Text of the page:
Monday, February 8, 2010

The Thing about Hybrids

Like a good environmentalist, I should be excited about all the new hybrid models out, right?

Well, because I love the Nissan Altima so much, that being my first car and all, I'm pretty excited about that one. It's also pretty stupid to use the first-generation of some technology, like people did with the first Priuses (Prii?) and with solar photovoltaic kits bought at Lowes, see the flaws and assume it just means the technology doesn't work at all, when really it's still being developed. But really, though it's good to keep the technology possibilities going, I'm pretty much convinced that battery powered fuel-electric hybrids, at least, aren't the thing that's gonna work for us here in America.

First off, the fuel economy of hybrids isn't really all that spectacular, especially of hybrid SUVS. Like a true environmentalist, I am not a fan, and hybrid SUVS might be a genuine great thing for people who genuinely need an SUV, but are sort of a feel-good excuse to help us keep our bad habits. There's even some evidence to suggest that the feel-good aspect of these cars makes a fair number of people justify driving more, because hey, driving's not bad anymore if you have a hybrid.

Yet the main issue is that the hybrid concept isn't that applicable to the United States, because the country is for the most part, a very spread out place. People in the US do have a huge problem with driving when they shouldn't, like my friend who drives the 0.5 miles to the gym so she can walk around the track. We aren't going to get real change in our pollution environment until we fix this mentality where it is possible to fix it, and because human nature is in the way, that is no easy thing to do.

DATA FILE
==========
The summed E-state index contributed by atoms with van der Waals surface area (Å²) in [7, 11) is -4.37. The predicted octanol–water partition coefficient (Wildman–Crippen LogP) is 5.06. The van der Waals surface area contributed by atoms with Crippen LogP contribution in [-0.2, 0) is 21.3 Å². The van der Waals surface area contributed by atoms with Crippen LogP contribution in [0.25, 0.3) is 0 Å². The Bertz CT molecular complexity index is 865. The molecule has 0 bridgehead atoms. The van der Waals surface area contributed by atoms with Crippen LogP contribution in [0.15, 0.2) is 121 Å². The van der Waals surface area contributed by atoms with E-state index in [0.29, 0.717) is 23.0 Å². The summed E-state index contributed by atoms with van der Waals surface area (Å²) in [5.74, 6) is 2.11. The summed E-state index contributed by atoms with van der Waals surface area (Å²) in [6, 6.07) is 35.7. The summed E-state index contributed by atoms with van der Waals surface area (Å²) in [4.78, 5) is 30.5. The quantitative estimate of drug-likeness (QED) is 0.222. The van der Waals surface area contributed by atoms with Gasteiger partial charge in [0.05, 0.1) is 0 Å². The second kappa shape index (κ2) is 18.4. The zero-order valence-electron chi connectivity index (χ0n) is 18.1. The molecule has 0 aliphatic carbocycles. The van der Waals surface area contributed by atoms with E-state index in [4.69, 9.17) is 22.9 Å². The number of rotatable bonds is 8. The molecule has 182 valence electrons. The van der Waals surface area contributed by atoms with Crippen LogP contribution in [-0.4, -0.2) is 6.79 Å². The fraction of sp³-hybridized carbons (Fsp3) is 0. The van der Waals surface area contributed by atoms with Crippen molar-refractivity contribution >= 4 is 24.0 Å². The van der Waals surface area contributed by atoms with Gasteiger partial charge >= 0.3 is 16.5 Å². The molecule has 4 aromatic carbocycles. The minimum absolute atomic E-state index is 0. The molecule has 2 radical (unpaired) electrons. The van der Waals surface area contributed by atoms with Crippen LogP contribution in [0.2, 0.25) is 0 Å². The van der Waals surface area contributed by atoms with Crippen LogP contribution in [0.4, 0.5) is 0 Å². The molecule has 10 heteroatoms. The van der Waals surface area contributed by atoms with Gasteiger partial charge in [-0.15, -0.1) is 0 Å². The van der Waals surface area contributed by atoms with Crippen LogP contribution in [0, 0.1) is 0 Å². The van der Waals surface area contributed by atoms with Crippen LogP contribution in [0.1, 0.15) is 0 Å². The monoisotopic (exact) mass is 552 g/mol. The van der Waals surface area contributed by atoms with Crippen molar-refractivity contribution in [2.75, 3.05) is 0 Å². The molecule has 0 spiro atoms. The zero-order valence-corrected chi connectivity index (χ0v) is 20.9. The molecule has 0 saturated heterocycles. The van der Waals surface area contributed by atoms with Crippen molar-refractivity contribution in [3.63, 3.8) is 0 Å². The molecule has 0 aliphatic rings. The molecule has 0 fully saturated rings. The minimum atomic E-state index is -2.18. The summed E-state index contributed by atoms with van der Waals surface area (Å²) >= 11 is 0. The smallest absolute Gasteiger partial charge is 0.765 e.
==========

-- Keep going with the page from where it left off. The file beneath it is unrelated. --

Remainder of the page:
But Americans also drive many places they really should drive to, because a lot of us live so far from stores that walking would be ridiculously impracticable, because there's no space for you on our traveling surfaces if you're a tiny bike-rider or a tiny walker, and you're likely to get hit on or yelled at besides, if not killed by someone who doesn't see you cause he or she is texting. We travel between spread-out suburbs and spread-out cities regularly for work, family, friends and attractions, and if we had to walk or bike, our productivity would plummet (though so would obesity rates). We live this way because there is so much space, so it gets filled with lots of stuff, and most people can't locate themselves to live in walking or biking distance to all of it, even those who are walking or biking inclined.

Public transport and good city planning is the answer to this, but I don't think people are going to give up private vehicles all together, because the space issue is an obstacle to public transit as well. How do you design a route that takes care of all of it in a time and cost efficient manner? Hybrids don't much help the space problem, because when you're traveling between North and East side of town you go a dozen miles at highway speeds, not a few miles with lots of breaking, where hybrids do their best work. When you make your monthly trip to the next state over to visit grandma, you're electric battery is never even going to cut on.

I have some friends, who happen to be unnaturally obsessed with volts-wagon diesel vehicles, which also tend to kick your hybrid's mpg-ass with what they clock traveling between their college town and their hometown. I certainly think they have the right of it: those German cars are designed for Audubon-reminiscent, high-speed efficiency, and that is why their gas mileage in our country always ends up being comparable.

1 comment:

  1. Hey it's okay, because our First Lady has it all figured out with her new "Let's Move" campaign. She hopes to encourgae healthy eating habits, more side walks and more incentives for an active lifestyle. Seems like all we ever do is throw money at the problem:( What about people power? Should we reinvent the foot powered automobile from Fred Flintstone's Age?